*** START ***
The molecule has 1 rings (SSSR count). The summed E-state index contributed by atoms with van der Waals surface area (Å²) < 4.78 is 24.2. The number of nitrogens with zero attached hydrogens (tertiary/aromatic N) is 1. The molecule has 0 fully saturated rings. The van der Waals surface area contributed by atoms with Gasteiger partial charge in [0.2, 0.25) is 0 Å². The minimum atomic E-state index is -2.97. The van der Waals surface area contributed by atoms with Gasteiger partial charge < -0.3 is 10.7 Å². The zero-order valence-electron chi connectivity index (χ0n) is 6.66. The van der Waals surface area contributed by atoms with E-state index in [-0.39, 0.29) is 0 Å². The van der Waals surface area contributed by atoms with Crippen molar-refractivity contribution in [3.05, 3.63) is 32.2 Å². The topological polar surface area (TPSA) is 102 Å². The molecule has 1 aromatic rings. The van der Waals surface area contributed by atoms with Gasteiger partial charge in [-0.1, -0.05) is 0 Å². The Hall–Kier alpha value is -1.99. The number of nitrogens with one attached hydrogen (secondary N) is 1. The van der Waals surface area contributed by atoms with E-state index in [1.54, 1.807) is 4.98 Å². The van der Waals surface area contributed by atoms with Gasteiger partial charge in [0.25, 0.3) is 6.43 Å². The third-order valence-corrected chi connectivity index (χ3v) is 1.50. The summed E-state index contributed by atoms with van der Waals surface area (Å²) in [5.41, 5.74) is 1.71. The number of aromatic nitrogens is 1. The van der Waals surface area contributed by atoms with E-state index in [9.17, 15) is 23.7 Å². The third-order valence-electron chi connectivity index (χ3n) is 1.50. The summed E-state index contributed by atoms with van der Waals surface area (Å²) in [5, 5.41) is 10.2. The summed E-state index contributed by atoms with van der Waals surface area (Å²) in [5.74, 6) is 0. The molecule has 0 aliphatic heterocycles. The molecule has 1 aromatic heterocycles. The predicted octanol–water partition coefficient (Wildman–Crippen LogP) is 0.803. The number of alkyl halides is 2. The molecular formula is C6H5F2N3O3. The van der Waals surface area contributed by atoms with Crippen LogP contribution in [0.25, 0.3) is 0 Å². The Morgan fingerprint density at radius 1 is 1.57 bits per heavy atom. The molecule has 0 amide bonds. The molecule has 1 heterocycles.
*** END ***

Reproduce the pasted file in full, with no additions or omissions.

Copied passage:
The molecule has 1 rings (SSSR count). The summed E-state index contributed by atoms with van der Waals surface area (Å²) < 4.78 is 24.2. The number of nitrogens with zero attached hydrogens (tertiary/aromatic N) is 1. The molecule has 0 fully saturated rings. The van der Waals surface area contributed by atoms with Gasteiger partial charge in [0.2, 0.25) is 0 Å². The minimum atomic E-state index is -2.97. The van der Waals surface area contributed by atoms with Gasteiger partial charge < -0.3 is 10.7 Å². The zero-order valence-electron chi connectivity index (χ0n) is 6.66. The van der Waals surface area contributed by atoms with E-state index in [-0.39, 0.29) is 0 Å². The van der Waals surface area contributed by atoms with Crippen molar-refractivity contribution in [3.05, 3.63) is 32.2 Å². The topological polar surface area (TPSA) is 102 Å². The molecule has 1 aromatic rings. The van der Waals surface area contributed by atoms with Gasteiger partial charge in [-0.1, -0.05) is 0 Å². The Hall–Kier alpha value is -1.99. The number of nitrogens with one attached hydrogen (secondary N) is 1. The van der Waals surface area contributed by atoms with E-state index in [1.54, 1.807) is 4.98 Å². The van der Waals surface area contributed by atoms with Gasteiger partial charge in [0.25, 0.3) is 6.43 Å². The third-order valence-corrected chi connectivity index (χ3v) is 1.50. The summed E-state index contributed by atoms with van der Waals surface area (Å²) in [5.41, 5.74) is 1.71. The number of aromatic nitrogens is 1. The van der Waals surface area contributed by atoms with E-state index in [9.17, 15) is 23.7 Å². The third-order valence-electron chi connectivity index (χ3n) is 1.50. The summed E-state index contributed by atoms with van der Waals surface area (Å²) in [5, 5.41) is 10.2. The summed E-state index contributed by atoms with van der Waals surface area (Å²) in [5.74, 6) is 0. The molecule has 0 aliphatic heterocycles. The molecule has 1 aromatic heterocycles. The predicted octanol–water partition coefficient (Wildman–Crippen LogP) is 0.803. The number of alkyl halides is 2. The molecular formula is C6H5F2N3O3. The van der Waals surface area contributed by atoms with Crippen LogP contribution in [0.25, 0.3) is 0 Å². The Morgan fingerprint density at radius 1 is 1.57 bits per heavy atom. The molecule has 0 amide bonds. The molecule has 1 heterocycles.